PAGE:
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Could Advances in ER Antagonism or Degradation Unlock An Alternative Future?

ER positive cancer = estrogen/oestrogen receptor positive cancer

ER Activation

ER+/HER2- tumour cells depend on different kinds of oestrogen receptor (ER) signaling activity to survive1,2

Complex and often compensatory mechanisms within ER-dependent and -independent pathways enable tumour activation and proliferation1-3

ER Pathway Activity is Prevalent

79% of breast cancer patients are ER+4
 

90%

of resistant mBC tumours rely on ER⁠⁠⁠-⁠dependent activity5

And even after long term ER-degrading endocrine therapy,

50%

of oestrogen receptors are still present6

>300 proteins interact with one or more receptor types, including the ER6

ER Pathway Activation Is Fuelling Endocrine Resistance

Both ER-dependent and -independent pathways are involved in tumour progression and treatment escape mechanisms2,7 :

  • In a series of downstream effects, aberrant signaling may lead to excess oestrogen binding in ER-dependent pathways, which can alter gene regulation and stimulate cell proliferation2,5,6
  • Endocrine therapy works to suppress overactive signaling, but in doing so it can also drive compensatory mechanisms like ER-independent signaling that can lead to endocrine resistance1,7

ER Pathway Compensatory Mechanisms

Compensatory mechanisms that confer ER stability via ER-independent pathway signaling include3:

  • lowered levels of ERs
  • ER constitutive activation
  • ligand-independent ER activation by growth factors
  • amplification of downstream ER signaling pathways

Endocrine Therapy Resistance Mechanisms Are Inevitable

These pathways are frequently upregulated and enable oestrogen-independent signaling—often fuelled by endocrine therapy1,5:

  • However, due to the potential for the ER to conduct growth signaling even after occupancy, strategies to inhibit activity between growth factors via ligand-independent activation should include ER antagonism or degradation

Can advances in ER antagonism or degradation unlock an alternative future?

HER2=human epidermal growth factor receptor 2.

Advances in ER Research

Advances in ER antagonism or degradation may offer more options

Endocrine resistance is common and may lead to disease recurrence, metastases and eventually death3,7,8

Optimising Approaches

Hospital Icon The presence of both ER-dependent and -independent mechanisms suggests that optimising antagonism or degradation of the ER pathway could help to improve outcomes5

Addressing Treatment Resistance

Microscope Icon Alternating endocrine therapies is a common approach to treatment resistance. Tumours that have developed resistance to one endocrine therapy, but continue to rely on ER-mediated signaling, respond to an alternative form of endocrine therapy1,2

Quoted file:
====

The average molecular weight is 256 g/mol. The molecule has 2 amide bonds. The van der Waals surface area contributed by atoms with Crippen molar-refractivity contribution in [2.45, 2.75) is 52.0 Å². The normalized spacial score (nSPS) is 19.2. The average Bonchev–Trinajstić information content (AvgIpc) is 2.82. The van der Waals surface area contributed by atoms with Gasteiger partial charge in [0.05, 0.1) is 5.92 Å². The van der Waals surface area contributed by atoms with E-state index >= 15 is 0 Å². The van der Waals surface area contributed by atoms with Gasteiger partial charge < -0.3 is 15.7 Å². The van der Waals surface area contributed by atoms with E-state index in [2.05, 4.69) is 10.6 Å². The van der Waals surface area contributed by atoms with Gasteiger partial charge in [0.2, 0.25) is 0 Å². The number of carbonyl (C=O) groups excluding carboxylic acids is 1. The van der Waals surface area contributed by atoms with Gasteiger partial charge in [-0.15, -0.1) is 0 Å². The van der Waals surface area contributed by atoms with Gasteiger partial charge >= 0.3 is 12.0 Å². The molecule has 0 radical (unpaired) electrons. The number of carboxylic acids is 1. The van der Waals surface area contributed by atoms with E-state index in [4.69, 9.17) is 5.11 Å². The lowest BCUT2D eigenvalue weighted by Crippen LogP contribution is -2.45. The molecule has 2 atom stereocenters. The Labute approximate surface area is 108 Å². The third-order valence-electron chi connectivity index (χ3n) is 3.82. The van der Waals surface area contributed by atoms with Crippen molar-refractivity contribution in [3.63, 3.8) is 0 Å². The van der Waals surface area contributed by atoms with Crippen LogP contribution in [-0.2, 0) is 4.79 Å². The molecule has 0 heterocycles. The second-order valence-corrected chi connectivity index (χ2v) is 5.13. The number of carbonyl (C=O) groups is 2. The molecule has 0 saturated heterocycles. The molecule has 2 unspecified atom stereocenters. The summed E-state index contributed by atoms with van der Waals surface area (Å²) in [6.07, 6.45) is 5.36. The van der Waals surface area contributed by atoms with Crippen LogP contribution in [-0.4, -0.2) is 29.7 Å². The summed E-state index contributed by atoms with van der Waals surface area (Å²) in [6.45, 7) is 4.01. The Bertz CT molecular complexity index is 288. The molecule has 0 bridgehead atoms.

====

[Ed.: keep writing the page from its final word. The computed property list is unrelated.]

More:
However, ER-dependent tumours can adapt to develop escape pathways, which can lead to progressively shorter response times with subsequent lines of therapy. Following exposure to certain targeted therapies, cross resistance may also occur in patients5,6

Achieving ER Antagonism

DNA Icon Research suggests that the level of antagonistic effects in ER-dependent pathways may be tied to the level of degradation that occurs in the pathway3,5,6

Strong ER degradation may deliver an increase in maximal growth inhibition of the tumour cells3,5

Distinct modulation of the ER has been shown to have antagonistic effects on cell proliferation and growth9

Achieving Science

Test Tube Icon There is a renewed interest in strategies that could advance the levels of antagonism or degradation in the ER pathway. Research continues to evaluate existing and discover new mechanistic approaches that combat endocrine resistance3,5

Can advances in ER antagonism or degradation provide more options?

Explore the underlying disease mechanisms further

References: 1. Haque MM, Desai KV. Pathways to endocrine therapy resistance in breast cancer. Front Endocrinol. 2019;10:573. 2. Roy SS, Vadlamudi RK. Role of estrogen receptor signaling in breast cancer metastasis. Int J Breast Cancer. 2012. doi:10:1155/2012/654698 3. Jeffreys SA, Powter B, Balakrishnar B, et al. Endocrine resistance in breast cancer: the role of estrogen receptor stability. Cells. 2020. doi:10.3390/cells9092077 4. DeSantis CE, Ma J, Gaudet MM, et al. Breast cancer statistics, 2019. Cancer J Clin. 2019;69(6):438-451. 5. Lin X, Xiang H, Luo G. Targeting estrogen receptor α for degradation with PROTACs: a promising approach to overcome endocrine resistance. Eur J Med Chem. 2020. doi:10:1016/j.emech.2020.112689 6. McDonnell DP, Wardell SE. The molecular mechanisms underlying the pharmacological actions of ER modulators: implications for new drug discovery in breast cancer. Curr Opin Pharmacol. 2010;10(6):620-628. 7. Osborne CK, Schiff R. Mechanisms of endocrine resistance in breast cancer. Annu Rev Med. 2011;62:233-247. 8. Lei JT, Anurag M, Haricharan S, Gou X, Ellis MJ. Endocrine therapy resistance: new insights. Breast. 2019;(48):1-11. 9. Patel HK, Bihani T. Selective estrogen receptor modulators (SERMs) and selective estrogen receptor degraders (SERDs) in cancer treatment. Pharmacol Ther. 2018;186:1-24.

 

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